Over the past decade, remarkable advances have been made in the therapeutic options for rheumatoid arthritis (RA), especially in the realm of biologic therapy. In particular, the tumor necrosis factor (TNF) inhibitors have been demonstrated to decrease inflammation leading to improved symptoms and slowing or halting joint destruction.[1-4]
However, despite these advances, not all patients respond adequately to the currently available anti-TNF alpha agents, either as monotherapy or in combination therapy with methotrexate. Additionally, while some patients may respond initially, they may subsequently lose response to a particular anti-TNF agent over time.
The question of how to manage patients with RA that failed to respond adequately to initial anti-TNF therapy is a difficult one. However, while the available anti-TNF agents are similar to each other in some respects, important differences exist between them in terms of clinical response and pharmacokinetics. As such, switching from one anti-TNF agent to another in patients who failed to respond to initial therapy or those that have had side effects to an initial anti-TNF agent can be a valuable approach in the management of RA.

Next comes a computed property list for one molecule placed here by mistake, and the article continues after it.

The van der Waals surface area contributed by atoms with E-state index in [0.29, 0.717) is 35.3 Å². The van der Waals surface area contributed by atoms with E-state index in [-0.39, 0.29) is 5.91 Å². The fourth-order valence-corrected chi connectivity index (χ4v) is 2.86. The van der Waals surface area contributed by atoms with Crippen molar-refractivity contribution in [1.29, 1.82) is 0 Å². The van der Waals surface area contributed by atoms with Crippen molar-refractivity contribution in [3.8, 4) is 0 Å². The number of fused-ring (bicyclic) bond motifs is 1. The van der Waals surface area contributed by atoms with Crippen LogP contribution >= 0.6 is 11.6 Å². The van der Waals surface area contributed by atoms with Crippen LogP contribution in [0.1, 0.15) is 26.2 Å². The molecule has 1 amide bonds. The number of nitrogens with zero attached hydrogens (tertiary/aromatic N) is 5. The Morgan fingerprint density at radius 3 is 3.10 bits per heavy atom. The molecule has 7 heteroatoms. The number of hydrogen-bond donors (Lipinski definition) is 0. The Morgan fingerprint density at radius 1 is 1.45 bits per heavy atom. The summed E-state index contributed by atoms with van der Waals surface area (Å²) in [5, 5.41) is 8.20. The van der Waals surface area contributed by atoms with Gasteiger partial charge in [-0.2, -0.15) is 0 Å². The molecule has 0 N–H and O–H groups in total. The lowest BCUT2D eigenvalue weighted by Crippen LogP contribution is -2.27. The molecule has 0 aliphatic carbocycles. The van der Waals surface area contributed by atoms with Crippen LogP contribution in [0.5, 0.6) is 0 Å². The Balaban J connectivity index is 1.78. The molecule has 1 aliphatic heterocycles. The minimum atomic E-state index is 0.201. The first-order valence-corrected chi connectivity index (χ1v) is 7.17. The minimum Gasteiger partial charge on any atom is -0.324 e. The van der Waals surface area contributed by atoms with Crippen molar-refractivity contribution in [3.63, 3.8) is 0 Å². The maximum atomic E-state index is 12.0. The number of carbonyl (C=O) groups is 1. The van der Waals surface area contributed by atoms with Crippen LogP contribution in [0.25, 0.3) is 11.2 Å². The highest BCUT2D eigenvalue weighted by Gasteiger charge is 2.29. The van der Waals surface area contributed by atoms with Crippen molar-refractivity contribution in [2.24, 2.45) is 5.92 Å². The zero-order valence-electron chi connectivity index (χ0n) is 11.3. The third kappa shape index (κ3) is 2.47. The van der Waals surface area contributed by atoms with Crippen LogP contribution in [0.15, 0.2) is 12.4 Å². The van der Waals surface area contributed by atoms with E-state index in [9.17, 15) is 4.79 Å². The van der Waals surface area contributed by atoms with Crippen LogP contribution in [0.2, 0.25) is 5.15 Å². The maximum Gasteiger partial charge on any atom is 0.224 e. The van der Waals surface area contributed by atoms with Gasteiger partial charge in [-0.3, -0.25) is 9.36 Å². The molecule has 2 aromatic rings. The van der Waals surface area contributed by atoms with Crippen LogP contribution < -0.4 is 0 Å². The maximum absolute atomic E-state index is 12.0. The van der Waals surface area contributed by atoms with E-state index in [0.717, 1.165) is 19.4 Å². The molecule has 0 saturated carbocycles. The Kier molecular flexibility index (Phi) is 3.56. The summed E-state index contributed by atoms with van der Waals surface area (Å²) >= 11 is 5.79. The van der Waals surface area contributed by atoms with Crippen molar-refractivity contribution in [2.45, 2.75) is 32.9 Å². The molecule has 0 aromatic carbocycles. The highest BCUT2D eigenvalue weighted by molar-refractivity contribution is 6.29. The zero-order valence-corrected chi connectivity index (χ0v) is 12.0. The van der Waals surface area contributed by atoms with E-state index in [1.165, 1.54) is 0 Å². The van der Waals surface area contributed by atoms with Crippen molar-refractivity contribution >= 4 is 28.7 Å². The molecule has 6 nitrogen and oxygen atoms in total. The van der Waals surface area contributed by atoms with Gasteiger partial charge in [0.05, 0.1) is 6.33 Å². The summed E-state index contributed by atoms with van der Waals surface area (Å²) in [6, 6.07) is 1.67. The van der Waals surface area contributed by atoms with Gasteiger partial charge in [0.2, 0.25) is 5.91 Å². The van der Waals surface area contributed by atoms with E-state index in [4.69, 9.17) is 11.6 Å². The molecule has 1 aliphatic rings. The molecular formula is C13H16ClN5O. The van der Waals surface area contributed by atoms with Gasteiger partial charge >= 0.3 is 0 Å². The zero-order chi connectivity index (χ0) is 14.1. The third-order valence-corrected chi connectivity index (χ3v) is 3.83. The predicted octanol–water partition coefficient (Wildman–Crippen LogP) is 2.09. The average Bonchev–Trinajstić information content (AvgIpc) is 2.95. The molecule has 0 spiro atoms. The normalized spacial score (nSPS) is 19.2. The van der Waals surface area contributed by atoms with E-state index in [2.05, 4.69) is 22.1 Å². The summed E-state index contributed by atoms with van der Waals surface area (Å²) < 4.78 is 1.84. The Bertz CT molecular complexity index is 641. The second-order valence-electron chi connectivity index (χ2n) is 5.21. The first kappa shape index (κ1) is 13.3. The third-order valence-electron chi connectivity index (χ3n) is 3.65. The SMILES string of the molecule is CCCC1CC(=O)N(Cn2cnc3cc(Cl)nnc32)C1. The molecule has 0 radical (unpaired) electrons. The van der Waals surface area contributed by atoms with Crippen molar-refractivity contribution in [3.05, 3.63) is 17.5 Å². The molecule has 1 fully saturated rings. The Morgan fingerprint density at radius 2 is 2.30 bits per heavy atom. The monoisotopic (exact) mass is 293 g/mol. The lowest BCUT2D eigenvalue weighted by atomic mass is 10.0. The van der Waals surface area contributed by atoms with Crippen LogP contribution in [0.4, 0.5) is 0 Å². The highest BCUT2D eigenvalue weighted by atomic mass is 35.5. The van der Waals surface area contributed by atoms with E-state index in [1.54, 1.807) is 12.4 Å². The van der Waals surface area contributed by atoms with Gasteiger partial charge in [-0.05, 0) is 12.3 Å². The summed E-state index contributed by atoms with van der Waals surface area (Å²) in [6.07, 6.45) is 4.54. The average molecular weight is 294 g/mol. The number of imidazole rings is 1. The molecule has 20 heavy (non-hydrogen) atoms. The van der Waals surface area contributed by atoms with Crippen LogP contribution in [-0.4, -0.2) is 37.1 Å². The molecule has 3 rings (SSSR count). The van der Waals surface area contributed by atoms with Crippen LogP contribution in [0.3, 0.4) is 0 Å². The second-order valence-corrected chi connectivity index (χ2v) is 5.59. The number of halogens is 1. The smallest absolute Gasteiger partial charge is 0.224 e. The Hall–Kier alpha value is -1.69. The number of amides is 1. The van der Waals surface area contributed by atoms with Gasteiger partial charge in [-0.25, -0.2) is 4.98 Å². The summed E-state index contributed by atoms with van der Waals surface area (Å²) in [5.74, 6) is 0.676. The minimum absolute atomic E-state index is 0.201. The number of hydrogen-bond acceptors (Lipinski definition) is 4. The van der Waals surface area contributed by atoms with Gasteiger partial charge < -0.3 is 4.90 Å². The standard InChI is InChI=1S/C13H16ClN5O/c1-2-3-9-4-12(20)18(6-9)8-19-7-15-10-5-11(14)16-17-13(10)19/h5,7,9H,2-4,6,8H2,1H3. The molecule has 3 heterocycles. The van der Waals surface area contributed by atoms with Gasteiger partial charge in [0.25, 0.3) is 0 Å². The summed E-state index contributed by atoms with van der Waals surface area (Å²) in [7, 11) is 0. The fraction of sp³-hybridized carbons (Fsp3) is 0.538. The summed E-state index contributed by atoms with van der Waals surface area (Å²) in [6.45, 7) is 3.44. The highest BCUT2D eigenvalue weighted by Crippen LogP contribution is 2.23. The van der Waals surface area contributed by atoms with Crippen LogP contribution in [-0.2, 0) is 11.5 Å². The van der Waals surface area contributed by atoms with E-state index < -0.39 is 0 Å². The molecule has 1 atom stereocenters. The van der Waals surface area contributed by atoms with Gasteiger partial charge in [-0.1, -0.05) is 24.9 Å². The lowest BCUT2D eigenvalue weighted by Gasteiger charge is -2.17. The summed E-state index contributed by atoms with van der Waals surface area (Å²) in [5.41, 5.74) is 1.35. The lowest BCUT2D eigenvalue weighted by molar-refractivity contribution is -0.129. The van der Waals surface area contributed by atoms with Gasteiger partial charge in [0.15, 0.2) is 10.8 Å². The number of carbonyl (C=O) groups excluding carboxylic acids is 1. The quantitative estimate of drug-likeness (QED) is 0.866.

This interactive case study exemplifies the individualized approach to managing RA in a patient who shows signs of disease progression despite treatment with an anti-TNF agent. With the use of self-test questions, the case discussion provides essential step-by-step decision-making strategies for treatment choices, including the need to switch biologic treatment to improve clinical outcomes for this patient.
Approximately 3 months before presentation, a 42-year-old woman noted pain and stiffness in her hands and feet. These symptoms were initially intermittent and the patient attributed them to working longer hours. However, over the next few weeks, the symptoms became more consistent. She noted that the pain and stiffness were worse in...